There are several mindset shifts that have to occur for us to fully embrace circular design.
We have to start viewing buildings as material banks or storage vehicles for the future. Products and materials often have a longer lifespan than the space they are being used in, creating an obvious opportunity for reuse. Understanding this will lead to a radical shift in the construction methods and materials that designers will consider using. This will also encourage us to focus more on reuse rather than just recycling.
Adam used the example of fashion to show how are seeing a greater acceptance of second hand items in other industries, and how this could be suggestive of a shift in people’s views towards reused products.
Secondly, Adam explained that it is important to look at “designing for disassembly and that we consider reversible design.” We have to carefully examine which components of a building are underperforming from a circularity perspective, and find new ways of delivering that same level of performance. A good example of this, said Adam, is stud walls which cannot be moved without having to smash them down.
In the short term, this may lead to designers having to work with a smaller selection of materials while the supply chain catches up and starts to deliver truly circular products. However, this also creates an exciting opportunity to create a new design aesthetic.
Adam also explained how the circular economy can help address one of the major concerns for the fit-out industry – the standard commercial lease length. As end users demand greater flexibility, leases have become shorter. Given that this trend is set to continue, it is essential to approach design with a ‘circular’ mindset.
This is because at the heart of circular design is adaptability, which creates a clear synergy with business needs. If a building is adaptable, it will require less carbon to change it, meaning that a company’s future needs can be fulfilled, and in a sustainable way. Adam argues that this makes it easier to have important conversations about the circular economy with clients.
The need for adaptability has also been highlighted by the pandemic. The Excel conference centre, for example, was transformed into a hospital. We will also see a shift towards the conversion of office buildings into residential properties due to a lack of good quality affordable city-centre housing. However, these buildings have not been designed to be altered in this way. More adaptable designing means that buildings can be sustainably changed to react to whatever the market needs at that point in time.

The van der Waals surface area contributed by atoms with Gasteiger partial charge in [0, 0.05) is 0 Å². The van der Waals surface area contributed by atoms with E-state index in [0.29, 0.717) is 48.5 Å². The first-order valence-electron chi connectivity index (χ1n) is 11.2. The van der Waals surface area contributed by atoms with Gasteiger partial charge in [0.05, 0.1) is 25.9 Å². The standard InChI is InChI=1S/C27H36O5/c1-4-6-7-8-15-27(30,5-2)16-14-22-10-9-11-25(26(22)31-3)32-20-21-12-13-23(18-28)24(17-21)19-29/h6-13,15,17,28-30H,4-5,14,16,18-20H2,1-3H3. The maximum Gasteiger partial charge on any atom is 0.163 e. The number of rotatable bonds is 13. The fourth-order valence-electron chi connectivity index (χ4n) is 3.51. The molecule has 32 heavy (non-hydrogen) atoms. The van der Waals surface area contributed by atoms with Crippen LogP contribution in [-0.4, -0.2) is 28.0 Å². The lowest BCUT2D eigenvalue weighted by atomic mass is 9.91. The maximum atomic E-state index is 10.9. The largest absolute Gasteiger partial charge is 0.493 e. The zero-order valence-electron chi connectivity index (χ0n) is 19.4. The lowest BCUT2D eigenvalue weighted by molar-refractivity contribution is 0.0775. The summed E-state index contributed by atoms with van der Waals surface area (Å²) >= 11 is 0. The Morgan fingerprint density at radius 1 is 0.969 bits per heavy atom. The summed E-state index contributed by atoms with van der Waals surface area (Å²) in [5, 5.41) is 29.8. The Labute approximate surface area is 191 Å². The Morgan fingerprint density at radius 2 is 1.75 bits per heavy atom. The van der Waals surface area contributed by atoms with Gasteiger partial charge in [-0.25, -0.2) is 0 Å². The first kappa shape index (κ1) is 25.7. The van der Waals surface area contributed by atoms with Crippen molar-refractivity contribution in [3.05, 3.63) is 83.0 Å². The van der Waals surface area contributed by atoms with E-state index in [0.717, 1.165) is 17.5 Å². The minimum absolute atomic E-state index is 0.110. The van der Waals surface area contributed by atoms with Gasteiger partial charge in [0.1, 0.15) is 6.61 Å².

Adam finished by echoing Myriam’s call for collaboration across the sector, discussing how Perkins&Will is focusing on supply chain engagement to ensure that their contractors and partners have the resources needed to meet their goals.
Asked by Marcus how the building of the future may look, Adam commented that we are likely to see an increased use of timber, at least in the short term, due to its ability to absorb carbon. Myriam suggested that we will see a greater use of modular products, such as modular flooring solutions which can support quicker renovations.
An attendee asked about the importance of education in promoting the circular economy and sustainable materials. Myriam commented that circular design is very new, which is why it is so essential for those across the industry to learn from each other and combat preconceptions. This led to an interesting conversation about the negative view of plastic. Myriam emphasised that plastic has a vital role to play in building and construction, particularly from a hygiene and technical perspective. Adam suggested that its reputation comes from problematic consumer single-use for packaging as an example. Yet there are many manufacturers, like Tarkett, who are expending considerable effort in improving their products so that they can be reused or recycled.
The conversation finished with a question as to what lessons about the circular economy can be applied from the built environment to other industries or the product design sector. Both Adam and Myriam highlighted the tension between linear consumerism model and sustainability endeavor and flagged the value that comes from sharing assets or materials.
This drew the live talk to a close with a fitting reference to a theme that came up throughout the discussion: collaboration. Myriam and Adam both talked about the importance of sharing learnings of the circular economy with those in the industry, to educate all those involved.
Circular design is an essential part of being able to achieve net-zero buildings by 2030, and to do this we need to encourage conversations, such as this one, between suppliers, architects, and developers.